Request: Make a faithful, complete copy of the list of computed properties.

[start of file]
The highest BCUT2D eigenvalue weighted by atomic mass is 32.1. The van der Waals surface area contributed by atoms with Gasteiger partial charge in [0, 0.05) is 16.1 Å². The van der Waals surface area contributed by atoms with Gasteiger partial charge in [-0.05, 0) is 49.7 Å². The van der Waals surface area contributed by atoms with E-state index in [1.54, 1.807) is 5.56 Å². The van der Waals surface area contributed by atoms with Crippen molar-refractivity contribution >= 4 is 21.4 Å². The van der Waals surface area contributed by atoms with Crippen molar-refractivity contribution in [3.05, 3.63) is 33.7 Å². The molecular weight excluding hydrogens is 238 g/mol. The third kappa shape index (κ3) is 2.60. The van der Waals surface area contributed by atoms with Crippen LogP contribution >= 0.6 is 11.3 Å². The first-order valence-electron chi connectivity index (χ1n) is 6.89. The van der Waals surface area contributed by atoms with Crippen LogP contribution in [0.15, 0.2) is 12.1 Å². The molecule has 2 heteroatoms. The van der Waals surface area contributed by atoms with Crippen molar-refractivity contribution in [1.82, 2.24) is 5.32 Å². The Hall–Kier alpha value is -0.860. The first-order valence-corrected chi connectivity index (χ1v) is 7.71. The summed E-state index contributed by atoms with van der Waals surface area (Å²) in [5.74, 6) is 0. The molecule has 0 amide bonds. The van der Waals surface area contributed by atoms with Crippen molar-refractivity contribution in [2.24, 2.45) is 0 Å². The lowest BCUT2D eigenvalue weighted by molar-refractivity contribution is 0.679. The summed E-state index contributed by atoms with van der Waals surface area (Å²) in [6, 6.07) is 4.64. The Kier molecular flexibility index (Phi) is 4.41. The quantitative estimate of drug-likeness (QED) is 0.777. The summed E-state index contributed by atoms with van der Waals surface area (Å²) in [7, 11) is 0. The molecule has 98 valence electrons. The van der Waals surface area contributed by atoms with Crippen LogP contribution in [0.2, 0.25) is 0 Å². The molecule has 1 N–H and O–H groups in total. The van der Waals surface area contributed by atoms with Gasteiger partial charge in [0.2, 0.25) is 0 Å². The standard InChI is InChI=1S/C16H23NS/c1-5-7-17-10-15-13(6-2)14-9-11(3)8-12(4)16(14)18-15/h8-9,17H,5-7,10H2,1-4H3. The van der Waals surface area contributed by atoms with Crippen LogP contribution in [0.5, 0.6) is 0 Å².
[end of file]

The highest BCUT2D eigenvalue weighted by atomic mass is 32.1. The van der Waals surface area contributed by atoms with Gasteiger partial charge in [0, 0.05) is 16.1 Å². The van der Waals surface area contributed by atoms with Gasteiger partial charge in [-0.05, 0) is 49.7 Å². The van der Waals surface area contributed by atoms with E-state index in [1.54, 1.807) is 5.56 Å². The van der Waals surface area contributed by atoms with Crippen molar-refractivity contribution >= 4 is 21.4 Å². The van der Waals surface area contributed by atoms with Crippen molar-refractivity contribution in [3.05, 3.63) is 33.7 Å². The molecular weight excluding hydrogens is 238 g/mol. The third kappa shape index (κ3) is 2.60. The van der Waals surface area contributed by atoms with Crippen LogP contribution >= 0.6 is 11.3 Å². The first-order valence-electron chi connectivity index (χ1n) is 6.89. The van der Waals surface area contributed by atoms with Crippen LogP contribution in [0.15, 0.2) is 12.1 Å². The molecule has 2 heteroatoms. The van der Waals surface area contributed by atoms with Crippen molar-refractivity contribution in [1.82, 2.24) is 5.32 Å². The Hall–Kier alpha value is -0.860. The first-order valence-corrected chi connectivity index (χ1v) is 7.71. The summed E-state index contributed by atoms with van der Waals surface area (Å²) in [5.74, 6) is 0. The molecule has 0 amide bonds. The van der Waals surface area contributed by atoms with Crippen molar-refractivity contribution in [2.24, 2.45) is 0 Å². The lowest BCUT2D eigenvalue weighted by molar-refractivity contribution is 0.679. The summed E-state index contributed by atoms with van der Waals surface area (Å²) in [6, 6.07) is 4.64. The Kier molecular flexibility index (Phi) is 4.41. The quantitative estimate of drug-likeness (QED) is 0.777. The summed E-state index contributed by atoms with van der Waals surface area (Å²) in [7, 11) is 0. The molecule has 98 valence electrons. The van der Waals surface area contributed by atoms with Crippen LogP contribution in [0.2, 0.25) is 0 Å². The molecule has 1 N–H and O–H groups in total. The van der Waals surface area contributed by atoms with Gasteiger partial charge in [0.2, 0.25) is 0 Å². The standard InChI is InChI=1S/C16H23NS/c1-5-7-17-10-15-13(6-2)14-9-11(3)8-12(4)16(14)18-15/h8-9,17H,5-7,10H2,1-4H3. The van der Waals surface area contributed by atoms with Crippen LogP contribution in [0.5, 0.6) is 0 Å².